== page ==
In his masterful book Out of Sheer Rage, Geoff Dyer writes at great length about not being able to write a book about D. H. Lawrence and, in the process, writes a book about D. H. Lawrence and about himself. There’s a bit of a novel thrown in there, too. It’s the holy grail of procrastination. All of this not-writing piles up, and miraculously a book emerges. Even more miraculously, Dyer gets to not-write on a beach on a Greek island.
I do my not-writing in a coffee shop in Park Slope for the hour and a half between dropping the kids off at school and starting my actual job. I do my not-writing at five in the morning, before everyone gets up and starts eating cereal, and looking for socks in my office, which is the living room and the dining room, too. Sometimes, in a desperate pinch, I do my not-writing on Saturday morning, hunching guiltily in the corner pretending that I’m not not-helping clean the apartment. Though I also have the gall on those occasions to bark furiously at anyone who has the temerity to approach my desk about borrowing scissors.
My daughter has taped a cheerful sign to the back of my chair: DON’T BOTHER ASKING MOMMY. SHE’S AT WORK. The “asking” has been artfully inserted as if by afterthought: Protect Mommy. Recriminate Mommy … Describe Mommy.
Given a work-life balance that allows for maybe five stolen and drowsy hours of writing a week, it would seem that I couldn’t legitimately, even plausibly, fit in procrastination. But, to Dyer’s point, procrastination is an integral part of the creative process: one must make the time. And it can’t be the four hours spent browsing in stores intended for women half your age or double your income-tax bracket—because that’s just idleness, an expression of nervous exhaustion, and those hours would have been wasted anyway. TV doesn’t count either. Reasonably speaking, TV acts to quiet and organize the brain, drown out the extreme white noise caused by overdue grades and taxes, unanswered emails, that impolitic thing you said to your child’s new teacher, the name and provenance of that familiar man in the felt baseball cap who just walked by. Get the synapses firing in an organized way—the system of connections in which the brave heroes break in to save the innocent girl from the psycho killer with mere seconds to spare. That’s the kind of productive tunnel vision a brain needs in order to focus.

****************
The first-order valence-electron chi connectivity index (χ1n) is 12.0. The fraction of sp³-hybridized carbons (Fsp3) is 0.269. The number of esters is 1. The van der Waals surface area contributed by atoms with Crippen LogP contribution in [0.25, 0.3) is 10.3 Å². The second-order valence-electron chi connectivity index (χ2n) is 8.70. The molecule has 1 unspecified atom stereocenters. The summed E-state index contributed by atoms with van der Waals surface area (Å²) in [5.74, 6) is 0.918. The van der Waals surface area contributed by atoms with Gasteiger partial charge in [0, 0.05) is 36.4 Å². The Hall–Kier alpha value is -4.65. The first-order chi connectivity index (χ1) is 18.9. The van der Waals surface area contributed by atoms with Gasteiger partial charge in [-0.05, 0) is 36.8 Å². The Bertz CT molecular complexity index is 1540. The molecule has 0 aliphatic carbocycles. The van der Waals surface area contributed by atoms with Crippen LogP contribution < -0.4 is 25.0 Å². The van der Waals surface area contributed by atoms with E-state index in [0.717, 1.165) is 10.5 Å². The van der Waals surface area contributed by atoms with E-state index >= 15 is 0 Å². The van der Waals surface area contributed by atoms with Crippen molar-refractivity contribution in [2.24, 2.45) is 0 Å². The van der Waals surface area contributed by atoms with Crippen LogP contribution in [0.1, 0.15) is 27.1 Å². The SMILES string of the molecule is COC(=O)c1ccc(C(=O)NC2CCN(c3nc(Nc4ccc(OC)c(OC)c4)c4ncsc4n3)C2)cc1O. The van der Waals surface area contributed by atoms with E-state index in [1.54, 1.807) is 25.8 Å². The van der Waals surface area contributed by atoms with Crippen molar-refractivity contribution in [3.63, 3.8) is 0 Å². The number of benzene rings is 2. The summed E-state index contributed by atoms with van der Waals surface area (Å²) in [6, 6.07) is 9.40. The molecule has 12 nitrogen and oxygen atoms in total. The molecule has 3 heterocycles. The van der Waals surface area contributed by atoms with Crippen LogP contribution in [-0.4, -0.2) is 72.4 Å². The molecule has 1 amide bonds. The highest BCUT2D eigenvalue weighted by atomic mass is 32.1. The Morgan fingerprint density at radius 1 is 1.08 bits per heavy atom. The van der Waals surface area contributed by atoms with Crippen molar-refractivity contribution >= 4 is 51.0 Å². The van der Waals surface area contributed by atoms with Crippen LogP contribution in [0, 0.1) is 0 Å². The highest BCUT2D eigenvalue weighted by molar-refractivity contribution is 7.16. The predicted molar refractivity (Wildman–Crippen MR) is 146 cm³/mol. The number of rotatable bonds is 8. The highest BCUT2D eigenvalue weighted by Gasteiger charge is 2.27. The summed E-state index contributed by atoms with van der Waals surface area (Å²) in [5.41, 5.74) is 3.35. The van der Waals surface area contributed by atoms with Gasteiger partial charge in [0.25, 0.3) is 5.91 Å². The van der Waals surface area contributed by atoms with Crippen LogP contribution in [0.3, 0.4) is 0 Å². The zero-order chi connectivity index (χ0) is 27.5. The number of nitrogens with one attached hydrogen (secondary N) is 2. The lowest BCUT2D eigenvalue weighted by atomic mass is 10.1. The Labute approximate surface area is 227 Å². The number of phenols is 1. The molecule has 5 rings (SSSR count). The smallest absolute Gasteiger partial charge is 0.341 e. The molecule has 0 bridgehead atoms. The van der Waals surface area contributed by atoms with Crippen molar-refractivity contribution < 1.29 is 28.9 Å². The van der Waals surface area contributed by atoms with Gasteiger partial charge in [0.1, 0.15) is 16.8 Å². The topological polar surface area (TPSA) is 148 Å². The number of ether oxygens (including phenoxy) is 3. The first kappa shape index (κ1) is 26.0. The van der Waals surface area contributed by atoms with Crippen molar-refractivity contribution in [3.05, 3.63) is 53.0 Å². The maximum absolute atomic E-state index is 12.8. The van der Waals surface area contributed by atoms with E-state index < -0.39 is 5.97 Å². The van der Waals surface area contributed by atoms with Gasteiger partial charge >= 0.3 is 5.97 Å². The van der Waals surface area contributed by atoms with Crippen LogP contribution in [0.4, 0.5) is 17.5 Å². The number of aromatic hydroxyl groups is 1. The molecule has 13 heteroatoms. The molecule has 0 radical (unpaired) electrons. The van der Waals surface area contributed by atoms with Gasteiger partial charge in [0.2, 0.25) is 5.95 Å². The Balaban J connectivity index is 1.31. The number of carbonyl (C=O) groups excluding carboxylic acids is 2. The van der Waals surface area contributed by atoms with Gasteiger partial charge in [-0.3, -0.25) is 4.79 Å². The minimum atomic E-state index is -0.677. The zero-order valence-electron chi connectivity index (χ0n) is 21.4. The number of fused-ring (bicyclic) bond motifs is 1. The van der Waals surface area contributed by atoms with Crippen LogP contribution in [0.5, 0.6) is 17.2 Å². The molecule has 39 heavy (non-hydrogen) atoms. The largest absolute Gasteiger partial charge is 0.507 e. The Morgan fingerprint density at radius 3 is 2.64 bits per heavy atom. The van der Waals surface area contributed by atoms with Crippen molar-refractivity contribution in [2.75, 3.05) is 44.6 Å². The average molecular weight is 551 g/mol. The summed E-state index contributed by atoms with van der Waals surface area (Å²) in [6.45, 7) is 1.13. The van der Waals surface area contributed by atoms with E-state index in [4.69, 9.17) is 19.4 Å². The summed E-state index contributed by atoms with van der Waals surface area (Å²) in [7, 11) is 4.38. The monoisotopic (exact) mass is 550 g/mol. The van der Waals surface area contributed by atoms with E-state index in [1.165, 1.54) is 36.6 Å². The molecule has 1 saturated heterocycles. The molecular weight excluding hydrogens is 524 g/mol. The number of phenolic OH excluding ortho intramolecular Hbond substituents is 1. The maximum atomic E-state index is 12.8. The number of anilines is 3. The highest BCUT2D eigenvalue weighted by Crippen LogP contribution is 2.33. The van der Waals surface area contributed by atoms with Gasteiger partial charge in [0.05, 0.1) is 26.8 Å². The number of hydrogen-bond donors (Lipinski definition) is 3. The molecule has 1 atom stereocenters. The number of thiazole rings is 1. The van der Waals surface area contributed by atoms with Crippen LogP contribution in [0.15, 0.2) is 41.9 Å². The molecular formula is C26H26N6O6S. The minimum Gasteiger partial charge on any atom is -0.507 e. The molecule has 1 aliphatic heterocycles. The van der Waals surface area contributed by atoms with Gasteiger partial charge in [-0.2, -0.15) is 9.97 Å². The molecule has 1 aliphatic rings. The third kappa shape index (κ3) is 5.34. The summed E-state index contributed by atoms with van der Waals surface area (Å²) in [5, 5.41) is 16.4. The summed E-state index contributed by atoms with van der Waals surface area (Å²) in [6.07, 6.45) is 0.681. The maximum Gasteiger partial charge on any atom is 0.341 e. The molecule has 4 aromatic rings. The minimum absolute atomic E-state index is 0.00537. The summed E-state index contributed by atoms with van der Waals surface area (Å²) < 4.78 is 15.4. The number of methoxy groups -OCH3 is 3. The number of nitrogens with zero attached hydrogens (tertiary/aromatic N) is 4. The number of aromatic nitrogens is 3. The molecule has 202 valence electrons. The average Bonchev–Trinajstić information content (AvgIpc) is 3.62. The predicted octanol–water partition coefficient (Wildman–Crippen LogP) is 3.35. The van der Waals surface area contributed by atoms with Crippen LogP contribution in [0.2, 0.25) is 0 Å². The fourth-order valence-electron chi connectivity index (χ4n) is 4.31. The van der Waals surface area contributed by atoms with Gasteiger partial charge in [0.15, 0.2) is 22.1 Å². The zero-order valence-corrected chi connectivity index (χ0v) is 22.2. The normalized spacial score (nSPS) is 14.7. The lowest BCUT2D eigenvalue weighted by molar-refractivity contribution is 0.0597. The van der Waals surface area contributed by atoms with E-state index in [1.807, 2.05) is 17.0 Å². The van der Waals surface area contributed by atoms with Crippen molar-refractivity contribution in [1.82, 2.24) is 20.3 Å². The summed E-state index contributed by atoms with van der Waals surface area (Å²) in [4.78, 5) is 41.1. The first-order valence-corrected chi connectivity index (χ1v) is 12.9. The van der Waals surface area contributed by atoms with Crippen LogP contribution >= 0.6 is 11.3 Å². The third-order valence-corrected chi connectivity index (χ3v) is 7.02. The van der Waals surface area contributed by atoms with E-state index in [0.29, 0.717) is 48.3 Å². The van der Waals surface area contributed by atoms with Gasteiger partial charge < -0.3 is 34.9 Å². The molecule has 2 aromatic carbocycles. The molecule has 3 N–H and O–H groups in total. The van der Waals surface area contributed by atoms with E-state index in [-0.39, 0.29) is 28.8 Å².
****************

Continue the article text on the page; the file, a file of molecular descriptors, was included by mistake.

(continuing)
I believe that procrastination must torture; it must lead to self-recrimination, feelings of failure, doubt, and conflict. It must have no productive value and constitute a pure obstacle to work. Procrastination doesn’t count unless it’s truly self-sabotage. Which is how I ended up on the PTA. Parent-Teacher Association.
Volunteering for the PTA is a brilliant strategy. The better you are at it, the more you’re needed, and the harder it is to get out of. Everyone’s so grateful. You’d never volunteer, after all, for something that isn’t entirely deserving—making it then impossible to walk away. There are always papers that need to be sorted and stuffed into folders, tiny faces that need painting at weekend fund-raisers, budgets to be revised and defended, and gossip, glad-handing, and hand-wringing. There is absolutely no way to contemplate your novel-in-progress when you’re at a PTA meeting—it’s creative suicide. If there is either glory or power in the PTA, it’s completely illusory; and the sense of community gained is capricious, sometimes joyous and sometimes toxic. A suitable equivalent to the writing life itself.
Like all saintly acts, the martyrdom is inevitable, complete, irreproachable, and inconceivable to those looking on from the outside. This procrastination is airtight. No book will ever come out of it. And, it is perhaps soulless of me to admit it, but I take great solace in the conviction that Geoff Dyer would never join the PTA.
Minna Zallman Proctor is the author of Landslide: True Stories, and translator, most recently, of Fleur Jaeggy’s These Possible Lives. She is editor of The Literary Review.